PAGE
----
If you had told me before last night that, out of the 50-odd talks I've given on chastity to young adults since The Thrill of the Chaste came out in December 2006, the best one ever would be at Georgetown University, I would not have believed you.
I knew there was a pro-chastity contingent at the Jesuit institution, to be sure, including the groups who wanted me to appear on campus — InterVarsity Fellowship, the Protestant Student Forum, Catholic Daughters of America, and Knights of Columbus. But the campus is better known for countering Catholic teachings on sexuality in ways both official (hosting Eve Ensler's "Monologues" and sponsoring internships for Planned Parenthood lobbyists) and unofficial (Hoyas for Choice).
When I worked for the Cardinal Newman Society, Patrick Reilly told me I could expect conflict if I spoke at the nation's oldest Catholic university. He said that when he spoke there, he was met by women wearing graphic "Monologues" T-shirts.
So, before my Georgetown appearance yesterday, I called for backup, e-mailing five Jesuit Dawn Patrol readers who have been supportive of my book to ask for prayers. I also asked them for advice they might have on including references to Jesuit teachings in my talk, which I believed would add meaning even if many attendees were not interested in their university's heritage. They all replied with promises of prayers and offered some excellent tips.
Arriving at the university, my first time ever there, I was taken to dinner by students who filled me in on the campus culture. Hookups were common, they said, and, contrary to an op-ed in this week's school paper, condoms were easily available, distributed for free in the school's "free speech" area, the ironically named Red Square, and in envelopes outside dorm-room doors of student volunteers known as "condom fairies."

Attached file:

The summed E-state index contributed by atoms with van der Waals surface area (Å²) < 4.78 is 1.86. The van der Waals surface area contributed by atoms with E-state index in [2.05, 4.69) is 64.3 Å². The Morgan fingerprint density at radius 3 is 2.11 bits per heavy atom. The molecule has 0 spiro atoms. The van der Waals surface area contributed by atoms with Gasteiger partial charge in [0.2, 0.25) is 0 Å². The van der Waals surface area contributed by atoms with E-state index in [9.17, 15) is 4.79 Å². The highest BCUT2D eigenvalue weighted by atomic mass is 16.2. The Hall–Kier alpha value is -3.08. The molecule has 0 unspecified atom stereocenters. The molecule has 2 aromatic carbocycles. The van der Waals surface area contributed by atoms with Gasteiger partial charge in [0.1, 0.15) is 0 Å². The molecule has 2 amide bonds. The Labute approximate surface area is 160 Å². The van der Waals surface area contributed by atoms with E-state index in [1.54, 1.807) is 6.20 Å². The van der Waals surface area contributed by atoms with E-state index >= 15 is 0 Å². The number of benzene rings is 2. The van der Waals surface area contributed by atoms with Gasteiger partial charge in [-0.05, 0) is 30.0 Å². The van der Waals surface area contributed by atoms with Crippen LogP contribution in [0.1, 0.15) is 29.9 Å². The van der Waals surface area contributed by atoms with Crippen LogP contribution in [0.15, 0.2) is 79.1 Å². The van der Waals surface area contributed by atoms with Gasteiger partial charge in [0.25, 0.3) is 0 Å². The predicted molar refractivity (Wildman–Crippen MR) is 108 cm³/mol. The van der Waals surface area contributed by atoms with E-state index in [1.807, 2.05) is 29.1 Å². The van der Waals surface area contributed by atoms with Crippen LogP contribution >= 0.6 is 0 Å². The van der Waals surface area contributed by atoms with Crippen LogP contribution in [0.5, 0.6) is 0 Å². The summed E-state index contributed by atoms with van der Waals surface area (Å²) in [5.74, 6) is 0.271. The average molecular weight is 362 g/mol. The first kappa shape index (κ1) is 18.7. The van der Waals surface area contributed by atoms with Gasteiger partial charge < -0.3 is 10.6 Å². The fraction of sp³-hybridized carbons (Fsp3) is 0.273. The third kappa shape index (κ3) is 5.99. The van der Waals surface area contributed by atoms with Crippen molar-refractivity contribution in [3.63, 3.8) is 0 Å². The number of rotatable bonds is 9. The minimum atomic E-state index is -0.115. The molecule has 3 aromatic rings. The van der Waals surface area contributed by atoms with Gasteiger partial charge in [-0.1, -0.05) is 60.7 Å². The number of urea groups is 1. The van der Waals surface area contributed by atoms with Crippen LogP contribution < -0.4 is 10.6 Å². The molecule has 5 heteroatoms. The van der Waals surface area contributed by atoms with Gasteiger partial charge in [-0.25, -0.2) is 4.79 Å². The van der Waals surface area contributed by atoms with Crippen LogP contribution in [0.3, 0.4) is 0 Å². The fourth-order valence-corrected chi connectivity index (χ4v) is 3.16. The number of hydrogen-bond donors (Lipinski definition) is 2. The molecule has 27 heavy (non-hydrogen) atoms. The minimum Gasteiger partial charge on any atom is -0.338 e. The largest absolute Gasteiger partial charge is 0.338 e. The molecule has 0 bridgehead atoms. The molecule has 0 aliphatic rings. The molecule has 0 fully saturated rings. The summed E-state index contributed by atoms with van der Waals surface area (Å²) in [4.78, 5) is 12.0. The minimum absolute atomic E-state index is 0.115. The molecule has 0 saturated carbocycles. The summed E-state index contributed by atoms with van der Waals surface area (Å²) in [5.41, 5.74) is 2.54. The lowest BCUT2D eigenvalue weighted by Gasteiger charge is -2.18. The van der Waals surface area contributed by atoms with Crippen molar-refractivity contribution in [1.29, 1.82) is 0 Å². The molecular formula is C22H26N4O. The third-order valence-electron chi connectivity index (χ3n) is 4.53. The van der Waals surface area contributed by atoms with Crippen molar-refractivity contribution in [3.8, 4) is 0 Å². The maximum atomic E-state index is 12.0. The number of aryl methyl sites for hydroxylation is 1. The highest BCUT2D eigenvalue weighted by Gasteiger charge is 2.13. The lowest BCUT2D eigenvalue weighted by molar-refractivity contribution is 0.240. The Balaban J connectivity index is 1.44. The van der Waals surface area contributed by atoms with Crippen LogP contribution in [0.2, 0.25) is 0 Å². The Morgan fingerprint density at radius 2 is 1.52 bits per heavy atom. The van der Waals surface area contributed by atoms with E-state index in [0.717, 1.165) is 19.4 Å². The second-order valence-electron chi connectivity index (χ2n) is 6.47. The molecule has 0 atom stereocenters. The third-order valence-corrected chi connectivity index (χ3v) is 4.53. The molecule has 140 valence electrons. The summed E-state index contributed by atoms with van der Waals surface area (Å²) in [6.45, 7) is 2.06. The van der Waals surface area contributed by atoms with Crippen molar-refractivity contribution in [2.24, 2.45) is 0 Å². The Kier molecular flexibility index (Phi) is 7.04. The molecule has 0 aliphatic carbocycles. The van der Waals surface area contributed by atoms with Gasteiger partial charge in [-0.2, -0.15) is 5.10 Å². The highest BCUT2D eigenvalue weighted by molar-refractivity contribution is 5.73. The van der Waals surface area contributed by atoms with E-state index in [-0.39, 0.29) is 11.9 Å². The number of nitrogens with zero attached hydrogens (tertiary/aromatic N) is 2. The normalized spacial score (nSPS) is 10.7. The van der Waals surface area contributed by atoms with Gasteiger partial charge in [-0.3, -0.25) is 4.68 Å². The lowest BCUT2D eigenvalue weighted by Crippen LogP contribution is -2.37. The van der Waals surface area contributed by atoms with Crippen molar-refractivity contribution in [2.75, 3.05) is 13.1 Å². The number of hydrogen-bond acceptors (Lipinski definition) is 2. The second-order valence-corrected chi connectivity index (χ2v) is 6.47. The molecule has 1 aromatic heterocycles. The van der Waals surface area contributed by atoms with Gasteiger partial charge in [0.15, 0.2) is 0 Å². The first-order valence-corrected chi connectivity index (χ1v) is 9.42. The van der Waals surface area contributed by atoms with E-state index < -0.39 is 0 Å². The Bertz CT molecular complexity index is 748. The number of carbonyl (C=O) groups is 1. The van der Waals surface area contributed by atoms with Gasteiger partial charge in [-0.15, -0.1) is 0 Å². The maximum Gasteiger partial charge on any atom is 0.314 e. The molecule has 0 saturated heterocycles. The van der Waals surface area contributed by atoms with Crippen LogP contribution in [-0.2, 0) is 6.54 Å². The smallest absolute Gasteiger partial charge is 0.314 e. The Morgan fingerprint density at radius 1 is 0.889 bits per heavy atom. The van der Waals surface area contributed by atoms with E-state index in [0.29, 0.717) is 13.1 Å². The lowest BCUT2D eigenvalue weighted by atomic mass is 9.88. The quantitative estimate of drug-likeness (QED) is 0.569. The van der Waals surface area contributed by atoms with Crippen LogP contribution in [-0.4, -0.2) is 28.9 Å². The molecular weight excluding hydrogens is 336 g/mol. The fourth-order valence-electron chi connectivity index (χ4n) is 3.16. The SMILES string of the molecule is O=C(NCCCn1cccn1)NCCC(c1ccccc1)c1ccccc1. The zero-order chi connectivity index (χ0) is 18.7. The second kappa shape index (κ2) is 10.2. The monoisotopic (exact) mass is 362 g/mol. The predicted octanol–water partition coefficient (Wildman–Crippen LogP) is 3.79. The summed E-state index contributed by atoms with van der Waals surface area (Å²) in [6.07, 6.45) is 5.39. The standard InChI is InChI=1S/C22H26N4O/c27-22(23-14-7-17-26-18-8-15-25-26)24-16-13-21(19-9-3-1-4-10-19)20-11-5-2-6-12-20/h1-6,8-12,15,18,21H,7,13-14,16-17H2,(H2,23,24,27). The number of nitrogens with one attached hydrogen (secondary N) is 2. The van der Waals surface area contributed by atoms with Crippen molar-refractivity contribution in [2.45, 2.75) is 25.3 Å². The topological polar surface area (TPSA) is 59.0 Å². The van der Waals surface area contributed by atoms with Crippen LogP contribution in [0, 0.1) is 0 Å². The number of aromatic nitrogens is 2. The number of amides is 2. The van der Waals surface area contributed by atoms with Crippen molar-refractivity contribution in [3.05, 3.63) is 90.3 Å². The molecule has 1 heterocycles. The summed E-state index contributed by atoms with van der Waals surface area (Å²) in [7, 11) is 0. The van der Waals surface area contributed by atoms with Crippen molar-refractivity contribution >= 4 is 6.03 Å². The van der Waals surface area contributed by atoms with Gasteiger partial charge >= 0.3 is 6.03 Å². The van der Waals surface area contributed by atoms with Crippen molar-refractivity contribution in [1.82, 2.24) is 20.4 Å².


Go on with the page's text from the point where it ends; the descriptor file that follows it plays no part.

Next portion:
"And the RAs [resident advisors] permit that?" I asked.
"Often the condom fairies are the RAs," a student replied.
After dinner, I was led to Room 107, a classroom at the Intercultural Center that seats about 60. The organizers weren't expecting a huge crowd. It had rained nearly all day, and many students were expected to attend a conflicting event — an on-campus talk by Ron Paul.
To everyone's surprise, so many students crowded into the room that there were actually people sitting on the floor.
The audience behaved ideally — they were entirely gracious and highly attentive. I gave a talk similar to recent ones I gave last month at Arlington Diocese Theology on Tap (listen online) and Holy Name of Jesus Catholic Church outside Indianapolis (listen online), with added references to Jesuit teachings. For example, on the advice of a scholastic (seminarian) who answered my e-mail, when I spoke about how chastity is a requirement for growing in one's relationship with God, I linked it to the Jesuits' motto: Ad majoram Dei gloriam (for the greater glory of God).
The advice I had received from Jesuit prayer warriors also helped during the Q&A. When a female student asked a variation of the "how far can I go with my boyfriend" question, I said, borrowing from the advice of the same scholastic, that one should rather ask, "How can I show the most love," — not only to my boyfriend, I added, but to everyone. (I also answered the question directly with a bit of advice I've heard from a priest: Go for affection, not arousal. It's not easy, but if you make a conscious effort to be aware of your body's responses, you know where to draw the line.)
Another scholastic's advice helped when the same questioner asked about "unchaste thoughts." It made me think of a section of Ignatius' autobiography describing a time before the saint was so saintly.
Ignatius talks about how his imagination ran as he recovered from leg surgery. Lying on his sickbed, he fantasized about an "illustrious lady" and how he would impress her once he was mobile. But he also had thoughts about drawing nearer to God, a result of how his caretakers had, against his wishes, given him spiritual reading to occupy himself during his recovery. (He had asked for "romance novels" — the supermarket-checkout tomes of his day.)